Earlier this month we reported that Koki Tyson (13-3-2, 11) [太尊 康輝] would be returning to the ring on April 6th at the next "Slugfest" card, and would be up against a Thai foe. We now know who that Thai will be, and if we're being honest we're actually expecting this to be a solid work out for the favoured Japanese puncher.
Tyson, who hasn't fought since a loss in December 2017 to Yasayuki Akiyama, will be up against the durable Chaiwat Mueanphong (4-3, 2). On paper it's a mismatch, but Chaiwat has given Japanese champion Kazuto Takesako [竹迫司登] his toughest bout, by far, and will be expected to give Tyson a genuine test here, given the long break Tyson's had.
Also confirmed for the card now is a Japanese youth Light Flyweight title eliminator, as Tsuyoshi Sato (8-1-1, 4) [佐藤剛] takes on the hard hitting Tetsuya Tomioka (5-3, 5) [富岡哲也] and the return to the ring of the exciting Cristiano Aoqui (13-7-2, 9) [アオキ クリスチャーノ], following a hand injury he suffered last year.
These bouts fill out a card that will be headlined by Japanese Light Welterweight champion Valentine Hosokawa (24-6-3, 11) [細川バレンタイン] defending his title against mandatory challenger Koki Inoue (12-0, 10) [浩樹井上] and will also feature an excellent contest between Aso Ishiwaki (5-2, 3) [石脇麻生] and Yoji Saito (1-1, 1) [齊藤陽ニ].
For fans wanting to watch this card but can't get to Tokyo, it will be aired live on G+.
Earlier today at the Tokyo Dome Hotel the media were able to attend the press conference to announce the 2019 Champion Carnival bouts, with 13 contests being officially announced.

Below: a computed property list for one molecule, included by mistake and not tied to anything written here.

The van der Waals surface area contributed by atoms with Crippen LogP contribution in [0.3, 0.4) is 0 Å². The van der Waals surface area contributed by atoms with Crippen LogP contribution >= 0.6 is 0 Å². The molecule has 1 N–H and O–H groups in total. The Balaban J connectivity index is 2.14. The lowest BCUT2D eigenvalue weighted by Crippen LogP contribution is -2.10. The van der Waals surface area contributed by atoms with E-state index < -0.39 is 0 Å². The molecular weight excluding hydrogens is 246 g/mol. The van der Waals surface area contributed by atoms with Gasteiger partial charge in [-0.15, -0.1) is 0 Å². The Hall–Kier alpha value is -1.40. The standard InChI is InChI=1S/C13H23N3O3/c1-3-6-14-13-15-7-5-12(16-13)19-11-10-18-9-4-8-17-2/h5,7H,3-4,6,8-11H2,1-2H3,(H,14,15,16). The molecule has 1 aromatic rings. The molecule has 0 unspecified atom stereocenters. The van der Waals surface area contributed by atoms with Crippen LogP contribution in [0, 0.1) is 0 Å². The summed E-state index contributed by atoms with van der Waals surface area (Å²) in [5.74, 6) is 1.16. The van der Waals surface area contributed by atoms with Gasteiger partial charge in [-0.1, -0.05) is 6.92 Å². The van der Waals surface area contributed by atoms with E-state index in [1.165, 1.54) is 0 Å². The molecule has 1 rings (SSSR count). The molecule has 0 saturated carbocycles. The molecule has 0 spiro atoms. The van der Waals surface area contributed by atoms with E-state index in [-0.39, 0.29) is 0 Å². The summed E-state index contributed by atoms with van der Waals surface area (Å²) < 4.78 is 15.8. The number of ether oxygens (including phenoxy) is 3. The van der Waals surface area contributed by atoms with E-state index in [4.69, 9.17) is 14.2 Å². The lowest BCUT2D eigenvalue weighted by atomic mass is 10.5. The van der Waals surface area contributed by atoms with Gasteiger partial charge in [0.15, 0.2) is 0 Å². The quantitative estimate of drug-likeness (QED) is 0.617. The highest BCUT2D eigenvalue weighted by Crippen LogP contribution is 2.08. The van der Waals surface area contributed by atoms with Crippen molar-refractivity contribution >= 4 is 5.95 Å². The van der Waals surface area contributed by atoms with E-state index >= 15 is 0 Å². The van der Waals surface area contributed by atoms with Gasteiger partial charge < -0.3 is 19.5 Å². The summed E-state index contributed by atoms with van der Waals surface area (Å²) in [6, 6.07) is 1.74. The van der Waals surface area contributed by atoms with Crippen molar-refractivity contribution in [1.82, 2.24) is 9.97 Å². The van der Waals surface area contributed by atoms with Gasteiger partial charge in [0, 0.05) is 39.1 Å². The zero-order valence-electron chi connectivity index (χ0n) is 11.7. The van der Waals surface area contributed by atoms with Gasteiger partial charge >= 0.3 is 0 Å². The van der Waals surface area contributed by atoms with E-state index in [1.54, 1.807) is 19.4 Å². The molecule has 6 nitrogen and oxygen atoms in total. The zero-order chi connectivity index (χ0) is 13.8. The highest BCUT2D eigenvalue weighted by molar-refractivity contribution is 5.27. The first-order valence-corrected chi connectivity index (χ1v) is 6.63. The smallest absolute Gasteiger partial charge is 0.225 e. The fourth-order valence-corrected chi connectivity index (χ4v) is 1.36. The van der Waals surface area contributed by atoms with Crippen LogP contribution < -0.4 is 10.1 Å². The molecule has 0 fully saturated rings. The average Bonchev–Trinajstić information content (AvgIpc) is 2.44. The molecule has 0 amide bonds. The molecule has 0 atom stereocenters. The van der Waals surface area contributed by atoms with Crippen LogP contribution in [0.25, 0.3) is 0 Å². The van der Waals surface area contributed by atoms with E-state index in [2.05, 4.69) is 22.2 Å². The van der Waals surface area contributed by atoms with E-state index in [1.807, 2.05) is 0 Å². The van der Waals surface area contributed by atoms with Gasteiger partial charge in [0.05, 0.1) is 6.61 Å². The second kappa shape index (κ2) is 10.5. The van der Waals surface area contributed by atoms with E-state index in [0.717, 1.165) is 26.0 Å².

As previously reported the Minimumweight bout will see defending champion Shin Ono (23-9-3, 6) [小野 心] defending his title against Norihito Tanaka (17-7, 9) [田中教仁] on January 12th at the Korakuen Hall.
The Light Flyweight bout, to fill the recent vacancy left by Tetsuya Hisada (33-9-2, 19) [久田 哲也], will see Kenichi Horikawa (38-15-1, 12) [堀川 謙一] battle against Satoru Todaka (9-2-4, 3) [戸髙達], with this bout set to take place on February 14th, also at the Korakuen Hall.
The Flyweight bout, like the Minimumweight bout, had already been announced and will see Junto Nakatani (17-0, 12) [中谷 潤人] and Naoki Mochizuki (15-3, 8) [望月直樹] fight on February 2nd at the Korakuen Hall. This bout is to fill the vacancy left by Masayuki Kuroda (30-7-3, 16) [黒田 雅之], who like Hisada has stated he intends to fight for a world title in 2019.
The Super Flyweight champion Takayuki Okumoto (21-8-4, 10) [奥本 貴之] will defend his title on April 21st in Osaka, and will see Okumoto battle against Yuta Matsuo (15-3-1, 8) [松尾雄太], in what will be Okumoto's second defense of the title.
The Bantamweight bout will be a unification bout as regular champion Yuta Saito (11-9-3, 8) [齊藤裕太], who has been suffering from illness recently, battling against recently crowned interim champion Hayato Kimura (28-10, 19) [木村隼人]. There is no set date on this bout, but it's expected to take place in Tokyo, with the Korakuen Hall the most likely venue.